By Atlin Merrick
We don't start off knowing this stuff.
When my first books were published I knew nothing about anything. Do I have to make every change the editor asks for? Can they do it if I don't agree? Will they hate me if I disagree?
No, no, and no.
Edits to Your Beloved Manuscript
Every writer is edited. All of us.
Oh sure, maybe not the famous ones, but you've read a later work of a superstar, the stuff no editor touches because the writer's too powerful? Yeah, well then you've seen how those books too often needed help they didn't get.
Let's hope that if we ever hit the bestseller list, we don't suddenly lose sight of the fact that all of us need another set of professional eyes on our work.
Because good editors make a book even better.
There are bad editors, sure, but most who do this for a living don't want to rewrite your book, we don't want it to sound like us, we want to make it as good as it can be, clear and powerful.
Okay, That's Good; So I Can Disagree With My Editor?
Yes, yes, and yes.
You're always welcome to disagree that a change is for the better, but we'll ask you why. No editor wants an unhappy writer, but good editors change things for clarity, readability, to help the story flow. We want your voice to be as strong as possible and that's why we make edits.
For example, a lot of writers start their stories too early, including long chapters of set up. I once asked a writer – who had eight published novels – to remove their book's first three chapters and weave that information into the story later, because the fourth chapter was where the story started.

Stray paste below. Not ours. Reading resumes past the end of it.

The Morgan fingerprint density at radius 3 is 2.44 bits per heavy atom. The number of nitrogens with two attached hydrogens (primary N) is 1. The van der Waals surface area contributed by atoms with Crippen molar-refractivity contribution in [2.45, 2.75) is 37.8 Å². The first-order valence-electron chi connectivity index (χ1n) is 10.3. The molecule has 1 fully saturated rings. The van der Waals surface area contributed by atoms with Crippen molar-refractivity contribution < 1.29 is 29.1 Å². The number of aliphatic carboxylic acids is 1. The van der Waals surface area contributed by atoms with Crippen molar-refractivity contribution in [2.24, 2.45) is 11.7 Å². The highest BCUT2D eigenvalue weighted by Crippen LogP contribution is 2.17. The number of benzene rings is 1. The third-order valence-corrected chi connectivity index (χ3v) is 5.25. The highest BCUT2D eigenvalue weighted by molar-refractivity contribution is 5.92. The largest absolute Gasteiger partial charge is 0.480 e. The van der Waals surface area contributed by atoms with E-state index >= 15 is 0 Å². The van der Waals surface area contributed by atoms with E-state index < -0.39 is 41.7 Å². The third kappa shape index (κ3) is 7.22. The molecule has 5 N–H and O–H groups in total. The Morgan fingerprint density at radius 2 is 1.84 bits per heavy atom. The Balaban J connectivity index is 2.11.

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That writer agreed, but had they not, we'd have talked about it. Your book will never be changed against your will. You own it, it's yours, if we reached an impasse you always have the option to take your work to another publisher – the original manuscript, not the one we worked on together. The goal is always for us both to be happy
So yes you can disagree, but do so with good reasons and politely.
We expect writers to feel strongly about their work, we also expect them to understand their book has now become a collaboration. Your publisher has to be happy with the final book, just like you do.
So agree, disagree, but understand we're working on this together now, so let's do our best to hear one another.
That way we'll make something great.